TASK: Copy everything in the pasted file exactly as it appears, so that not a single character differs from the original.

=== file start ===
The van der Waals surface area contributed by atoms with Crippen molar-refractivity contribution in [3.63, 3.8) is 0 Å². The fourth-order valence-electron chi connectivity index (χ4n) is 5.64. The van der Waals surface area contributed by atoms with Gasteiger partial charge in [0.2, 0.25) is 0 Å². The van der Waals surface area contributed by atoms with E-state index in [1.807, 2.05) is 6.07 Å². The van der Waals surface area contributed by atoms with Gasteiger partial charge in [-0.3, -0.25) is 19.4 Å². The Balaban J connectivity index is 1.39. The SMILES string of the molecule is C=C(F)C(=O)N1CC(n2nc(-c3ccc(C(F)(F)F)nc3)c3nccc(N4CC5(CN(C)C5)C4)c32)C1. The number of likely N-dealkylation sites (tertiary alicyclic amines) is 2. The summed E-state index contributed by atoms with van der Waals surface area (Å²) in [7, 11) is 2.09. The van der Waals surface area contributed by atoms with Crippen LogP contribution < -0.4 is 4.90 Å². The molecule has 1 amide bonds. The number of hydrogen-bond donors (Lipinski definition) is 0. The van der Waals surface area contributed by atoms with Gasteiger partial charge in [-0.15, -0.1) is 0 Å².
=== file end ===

The van der Waals surface area contributed by atoms with Crippen molar-refractivity contribution in [3.63, 3.8) is 0 Å². The fourth-order valence-electron chi connectivity index (χ4n) is 5.64. The van der Waals surface area contributed by atoms with Gasteiger partial charge in [0.2, 0.25) is 0 Å². The van der Waals surface area contributed by atoms with E-state index in [1.807, 2.05) is 6.07 Å². The van der Waals surface area contributed by atoms with Gasteiger partial charge in [-0.3, -0.25) is 19.4 Å². The Balaban J connectivity index is 1.39. The SMILES string of the molecule is C=C(F)C(=O)N1CC(n2nc(-c3ccc(C(F)(F)F)nc3)c3nccc(N4CC5(CN(C)C5)C4)c32)C1. The number of likely N-dealkylation sites (tertiary alicyclic amines) is 2. The summed E-state index contributed by atoms with van der Waals surface area (Å²) in [7, 11) is 2.09. The van der Waals surface area contributed by atoms with Crippen LogP contribution < -0.4 is 4.90 Å². The molecule has 1 amide bonds. The number of hydrogen-bond donors (Lipinski definition) is 0. The van der Waals surface area contributed by atoms with Gasteiger partial charge in [-0.15, -0.1) is 0 Å².